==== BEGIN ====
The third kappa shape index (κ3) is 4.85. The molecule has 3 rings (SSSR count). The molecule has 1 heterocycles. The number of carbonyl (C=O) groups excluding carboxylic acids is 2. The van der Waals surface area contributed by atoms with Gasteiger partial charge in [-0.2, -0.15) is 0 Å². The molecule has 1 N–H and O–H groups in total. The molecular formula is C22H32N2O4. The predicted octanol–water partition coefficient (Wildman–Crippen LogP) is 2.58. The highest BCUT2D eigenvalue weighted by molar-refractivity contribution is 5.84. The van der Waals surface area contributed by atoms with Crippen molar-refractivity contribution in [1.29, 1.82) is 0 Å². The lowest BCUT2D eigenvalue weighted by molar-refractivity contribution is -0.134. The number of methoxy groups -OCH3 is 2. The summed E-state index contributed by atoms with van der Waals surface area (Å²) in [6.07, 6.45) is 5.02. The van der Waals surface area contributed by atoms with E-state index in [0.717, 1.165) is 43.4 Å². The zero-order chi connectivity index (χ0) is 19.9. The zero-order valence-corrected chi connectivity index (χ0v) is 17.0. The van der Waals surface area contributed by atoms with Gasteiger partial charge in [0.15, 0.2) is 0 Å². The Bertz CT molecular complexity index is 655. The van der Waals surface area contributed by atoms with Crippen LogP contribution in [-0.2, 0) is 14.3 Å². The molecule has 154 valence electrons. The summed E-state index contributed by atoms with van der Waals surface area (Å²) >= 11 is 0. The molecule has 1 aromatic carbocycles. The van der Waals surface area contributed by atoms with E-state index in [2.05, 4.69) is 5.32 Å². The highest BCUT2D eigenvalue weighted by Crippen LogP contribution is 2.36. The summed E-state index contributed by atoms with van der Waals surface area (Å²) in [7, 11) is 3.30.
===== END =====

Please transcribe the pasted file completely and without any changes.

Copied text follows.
The third kappa shape index (κ3) is 4.85. The molecule has 3 rings (SSSR count). The molecule has 1 heterocycles. The number of carbonyl (C=O) groups excluding carboxylic acids is 2. The van der Waals surface area contributed by atoms with Gasteiger partial charge in [-0.2, -0.15) is 0 Å². The molecule has 1 N–H and O–H groups in total. The molecular formula is C22H32N2O4. The predicted octanol–water partition coefficient (Wildman–Crippen LogP) is 2.58. The highest BCUT2D eigenvalue weighted by molar-refractivity contribution is 5.84. The van der Waals surface area contributed by atoms with Crippen molar-refractivity contribution in [1.29, 1.82) is 0 Å². The lowest BCUT2D eigenvalue weighted by molar-refractivity contribution is -0.134. The number of methoxy groups -OCH3 is 2. The summed E-state index contributed by atoms with van der Waals surface area (Å²) in [6.07, 6.45) is 5.02. The van der Waals surface area contributed by atoms with E-state index in [0.717, 1.165) is 43.4 Å². The zero-order chi connectivity index (χ0) is 19.9. The zero-order valence-corrected chi connectivity index (χ0v) is 17.0. The van der Waals surface area contributed by atoms with Gasteiger partial charge in [0.15, 0.2) is 0 Å². The Bertz CT molecular complexity index is 655. The van der Waals surface area contributed by atoms with Crippen LogP contribution in [-0.2, 0) is 14.3 Å². The molecule has 154 valence electrons. The summed E-state index contributed by atoms with van der Waals surface area (Å²) >= 11 is 0. The molecule has 1 aromatic carbocycles. The van der Waals surface area contributed by atoms with E-state index in [2.05, 4.69) is 5.32 Å². The highest BCUT2D eigenvalue weighted by Crippen LogP contribution is 2.36. The summed E-state index contributed by atoms with van der Waals surface area (Å²) in [7, 11) is 3.30.